Winchester 333 Rounds (22LR333HP) 36 CP-HP 1280 1205 19 116 .94 .62 .72
Winchester Super Speed HP (X22LRHSS1) 37 HP 1330 1207 28 120 .93 .8 .89
Wolf Match Target  40 RN  1050 932 17 77 1.07 .57 .85
Group sizes for all 48 groups shot = 2.02 .22 .62
CP - Copper-Plated, HP - Hollow Point, LRN - Lead Round Nose, PRN - Plated Round Nose, RN - Round Nose
TC - Truncated Cone

I dropped the Wolf ammunition from the chart below to give you a better idea of the accuracy to velocity sensitivity for the ammunition I used and to highlight that my results show you should shoot standard velocity ammunition out of your 22 Charger for best results.  The Remington 22 Viper at 1237 fps (measured velocity) was the largest group size tested and I wouldn't recommend shooting this ammunition out of this 10" barrel pistol.  The chart also shows a sweat spot at about 1020 fps which was the measured velocity from the CCI Standard Velocity and ELEY Club ammunition.  It just so happens that the Eley was the third (out of 12) type of ammunition used for accuracy testing and the CCI Standard Velocity was the last, so I feel I was fairly consistent throughout shooting my groups.  I also believe that this pistol has even more accuracy potential with a better trigger.

Figure 5
Ruger 22 Charger Group Size Versus Ammo Velocity

Since no review is complete without showing some 5-shot groups, I have shown some of my best groups below.  Keep in mind these groups were shot at a distance of 25 yards which might imply that this pistol is 1 MOA capable with the right ammunition and bench setup.  Also, I didn't try to adjust the scope zero between each type of ammunition, so ignore that the groups may jump around with reference to the target center.

 Figure 6 - ELEY Club (0.23")                        Figure 7 - CCI Mini-Mag 40gr (0.26")
Ruger 22 Charger and ELEY Club Ammo  Ruger 22 Charger and CCI Mini-Mag 40gr Ammo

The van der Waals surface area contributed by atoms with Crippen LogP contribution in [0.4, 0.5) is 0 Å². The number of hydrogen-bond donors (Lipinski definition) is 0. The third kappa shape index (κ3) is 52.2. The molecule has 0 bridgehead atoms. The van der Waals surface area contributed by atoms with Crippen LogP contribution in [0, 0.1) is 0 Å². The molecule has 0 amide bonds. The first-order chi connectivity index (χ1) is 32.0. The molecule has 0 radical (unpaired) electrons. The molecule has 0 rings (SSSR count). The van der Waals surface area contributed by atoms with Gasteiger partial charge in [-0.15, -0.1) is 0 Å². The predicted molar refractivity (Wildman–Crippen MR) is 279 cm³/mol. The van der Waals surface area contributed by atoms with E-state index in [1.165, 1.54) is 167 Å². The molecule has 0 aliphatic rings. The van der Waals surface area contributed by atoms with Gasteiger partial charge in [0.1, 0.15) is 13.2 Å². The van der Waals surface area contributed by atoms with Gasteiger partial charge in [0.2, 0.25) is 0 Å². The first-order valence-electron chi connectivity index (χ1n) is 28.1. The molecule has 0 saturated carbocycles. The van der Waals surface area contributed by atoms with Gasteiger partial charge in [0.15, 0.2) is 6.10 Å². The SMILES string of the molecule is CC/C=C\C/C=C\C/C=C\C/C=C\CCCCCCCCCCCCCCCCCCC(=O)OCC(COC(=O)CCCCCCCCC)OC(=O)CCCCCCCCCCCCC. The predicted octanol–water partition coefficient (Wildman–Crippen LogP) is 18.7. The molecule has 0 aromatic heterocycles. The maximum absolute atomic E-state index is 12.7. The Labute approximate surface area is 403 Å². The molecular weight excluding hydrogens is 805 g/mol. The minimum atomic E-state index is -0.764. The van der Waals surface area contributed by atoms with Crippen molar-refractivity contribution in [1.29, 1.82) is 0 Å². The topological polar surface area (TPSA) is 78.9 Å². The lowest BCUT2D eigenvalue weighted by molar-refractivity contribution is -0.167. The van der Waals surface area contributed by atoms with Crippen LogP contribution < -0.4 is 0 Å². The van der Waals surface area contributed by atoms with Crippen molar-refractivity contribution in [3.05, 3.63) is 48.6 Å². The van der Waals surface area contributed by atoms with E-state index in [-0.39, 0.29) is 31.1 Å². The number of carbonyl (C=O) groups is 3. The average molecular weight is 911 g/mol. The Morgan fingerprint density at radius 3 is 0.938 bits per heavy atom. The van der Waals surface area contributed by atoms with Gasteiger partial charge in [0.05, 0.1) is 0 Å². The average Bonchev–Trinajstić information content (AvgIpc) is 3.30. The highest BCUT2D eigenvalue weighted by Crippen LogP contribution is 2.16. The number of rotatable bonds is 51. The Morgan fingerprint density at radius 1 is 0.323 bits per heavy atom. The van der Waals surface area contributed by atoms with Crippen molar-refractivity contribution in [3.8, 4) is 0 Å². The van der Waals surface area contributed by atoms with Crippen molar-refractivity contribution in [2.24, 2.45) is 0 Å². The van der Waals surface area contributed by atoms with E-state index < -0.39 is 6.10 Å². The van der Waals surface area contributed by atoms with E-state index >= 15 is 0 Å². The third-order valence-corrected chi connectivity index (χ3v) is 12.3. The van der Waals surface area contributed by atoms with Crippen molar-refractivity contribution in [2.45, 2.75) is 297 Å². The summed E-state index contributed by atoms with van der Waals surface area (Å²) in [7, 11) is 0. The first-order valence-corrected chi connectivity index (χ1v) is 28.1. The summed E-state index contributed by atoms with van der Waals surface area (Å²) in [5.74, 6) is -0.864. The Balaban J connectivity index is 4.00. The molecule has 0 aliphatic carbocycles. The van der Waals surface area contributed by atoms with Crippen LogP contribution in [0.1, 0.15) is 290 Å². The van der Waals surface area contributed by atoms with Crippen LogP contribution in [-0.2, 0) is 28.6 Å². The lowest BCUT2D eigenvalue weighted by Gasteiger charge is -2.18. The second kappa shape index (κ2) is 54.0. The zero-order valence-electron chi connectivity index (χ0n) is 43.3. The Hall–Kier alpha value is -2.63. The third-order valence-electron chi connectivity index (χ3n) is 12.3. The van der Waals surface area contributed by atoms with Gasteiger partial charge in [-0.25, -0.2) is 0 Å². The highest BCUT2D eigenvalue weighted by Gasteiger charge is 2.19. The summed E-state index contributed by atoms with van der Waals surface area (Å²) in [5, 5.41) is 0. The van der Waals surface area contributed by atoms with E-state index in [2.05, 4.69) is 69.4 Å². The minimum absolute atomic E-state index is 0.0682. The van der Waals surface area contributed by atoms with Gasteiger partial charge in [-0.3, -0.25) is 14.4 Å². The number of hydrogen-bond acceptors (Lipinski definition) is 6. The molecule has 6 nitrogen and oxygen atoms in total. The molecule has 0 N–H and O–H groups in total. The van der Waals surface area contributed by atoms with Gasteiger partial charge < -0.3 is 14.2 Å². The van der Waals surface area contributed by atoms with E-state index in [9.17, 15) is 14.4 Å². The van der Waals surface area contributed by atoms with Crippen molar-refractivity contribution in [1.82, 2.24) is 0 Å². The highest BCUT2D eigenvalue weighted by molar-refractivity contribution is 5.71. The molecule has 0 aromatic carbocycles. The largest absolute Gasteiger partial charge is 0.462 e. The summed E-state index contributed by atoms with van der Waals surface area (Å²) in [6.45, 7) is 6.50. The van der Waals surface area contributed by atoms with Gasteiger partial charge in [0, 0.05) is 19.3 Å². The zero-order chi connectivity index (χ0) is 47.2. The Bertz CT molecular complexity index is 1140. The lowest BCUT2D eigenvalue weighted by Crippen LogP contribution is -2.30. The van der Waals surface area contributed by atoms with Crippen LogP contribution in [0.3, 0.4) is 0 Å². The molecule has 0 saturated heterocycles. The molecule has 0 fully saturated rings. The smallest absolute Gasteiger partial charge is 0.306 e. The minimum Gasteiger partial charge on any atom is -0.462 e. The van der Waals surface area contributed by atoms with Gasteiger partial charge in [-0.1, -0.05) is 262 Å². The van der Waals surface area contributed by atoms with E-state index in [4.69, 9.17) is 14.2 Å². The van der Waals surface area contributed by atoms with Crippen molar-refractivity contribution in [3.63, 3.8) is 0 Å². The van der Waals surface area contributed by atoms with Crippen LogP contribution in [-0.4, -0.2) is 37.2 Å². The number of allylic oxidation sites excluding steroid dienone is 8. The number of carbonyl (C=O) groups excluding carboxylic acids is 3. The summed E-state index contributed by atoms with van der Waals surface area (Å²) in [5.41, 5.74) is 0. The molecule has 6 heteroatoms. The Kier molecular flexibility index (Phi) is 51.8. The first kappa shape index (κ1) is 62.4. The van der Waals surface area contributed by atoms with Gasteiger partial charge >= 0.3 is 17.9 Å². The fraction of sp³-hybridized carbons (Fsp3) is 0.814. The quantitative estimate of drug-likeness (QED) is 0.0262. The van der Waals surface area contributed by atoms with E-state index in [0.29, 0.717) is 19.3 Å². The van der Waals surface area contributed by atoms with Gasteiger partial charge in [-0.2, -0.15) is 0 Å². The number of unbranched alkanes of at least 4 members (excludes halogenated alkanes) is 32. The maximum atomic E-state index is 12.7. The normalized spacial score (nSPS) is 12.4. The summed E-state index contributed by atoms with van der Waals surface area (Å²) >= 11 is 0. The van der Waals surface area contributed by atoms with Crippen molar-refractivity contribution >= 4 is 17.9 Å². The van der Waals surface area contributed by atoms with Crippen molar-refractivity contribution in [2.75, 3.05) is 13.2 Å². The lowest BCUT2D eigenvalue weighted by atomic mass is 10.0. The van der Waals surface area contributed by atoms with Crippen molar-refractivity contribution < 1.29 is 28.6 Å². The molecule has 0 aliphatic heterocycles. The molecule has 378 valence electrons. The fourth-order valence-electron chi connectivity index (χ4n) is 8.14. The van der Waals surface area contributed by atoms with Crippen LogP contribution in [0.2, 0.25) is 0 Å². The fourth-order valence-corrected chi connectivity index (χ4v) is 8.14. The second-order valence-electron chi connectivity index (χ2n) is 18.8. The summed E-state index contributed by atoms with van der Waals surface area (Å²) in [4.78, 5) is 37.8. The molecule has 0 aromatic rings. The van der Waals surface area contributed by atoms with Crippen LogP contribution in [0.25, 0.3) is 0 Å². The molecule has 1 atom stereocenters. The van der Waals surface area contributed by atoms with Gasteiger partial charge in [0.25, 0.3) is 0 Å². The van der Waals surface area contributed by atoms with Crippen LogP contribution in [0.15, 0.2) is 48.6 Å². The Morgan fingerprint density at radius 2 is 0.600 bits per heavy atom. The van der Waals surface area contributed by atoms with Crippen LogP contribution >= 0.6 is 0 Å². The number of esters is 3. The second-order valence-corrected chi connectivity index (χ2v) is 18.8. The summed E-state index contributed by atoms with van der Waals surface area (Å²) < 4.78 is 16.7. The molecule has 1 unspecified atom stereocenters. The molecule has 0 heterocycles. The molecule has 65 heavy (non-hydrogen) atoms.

Figure 8 - Aguila Subsonic (0.34")              Figure 9 - CCI Standard Velocity (0.22")
Ruger 22 Charger and Aguila Subsonic Ammo  Ruger 22 Charger and CCI Standard Velocity Ammo

Last I wanted to check and see if the zero would shift when removing and reinstalling the barrel using the takedown feature.  To do this, I fired 5 shots and removed and reinstalled the barrel between each shot.  Each time after I reinstalled the barrel, I pulled the bolt to the rear and released the bolt so it would "seat" the barrel as recommended by Ruger.  This next photo shows this 5-shot group which measured an amazing 0.25".  I was so amazed at how well the 22 Charger Takedown held it's zero that I had to shot another blank target to confirm it was hitting at my point of aim and I wasn't off the paper.  Sure enough, it held the zero perfectly.

Figure 10 - Variation Due To Barrel Removal/Installation for 5 Different Shots (0.25" 5-shot group)
Ruger 22 Charger Takedown Repeatability

Once I was through with the accuracy portion of range testing, I had to send several hundred rounds down range shooting at various steel targets and had a great time doing so.  From the bench, hitting the targets seemed too easy, so I switched it up and shot freehand while standing.  For the bench shooting, the Burris scope was great, but for freehand shooting I feel some type of 1x power red dot sight would make for a more enjoyable experience and this will probably be my final configuration for this pistol.  Throughout all my range tests, I only had one failure to fire issue.  After the failure to fire, and after waiting the appropriate time, I loaded the same round again and gave it another try.  Like before, two very positive firing pin strikes wouldn't fire that round so I don't feel the issue was related to the pistol.  Overall I shot 800+ rounds and every other shot fired was reliable just like you would expect from a Ruger 10/22 platform firearm.



As I mentioned earlier, the Ruger 22 Charger Takedown is a real tack driver and proved to have great accuracy.  Best accuracy was achieved with standard velocity ammunition and the groups got significantly larger with ammunition rated above 1255 fps. The pistol's ability to hold zero using the takedown feature proved to be true with no perceived shift in zero when removing and reinstalling the barrel.  Once again, the Ruger 10/22 platform proved to be very reliable.

For more detailed photos and commentary, make sure you check out the other parts of this review and feel free to leave comments below.  The following links are provided to help you see other parts of this review.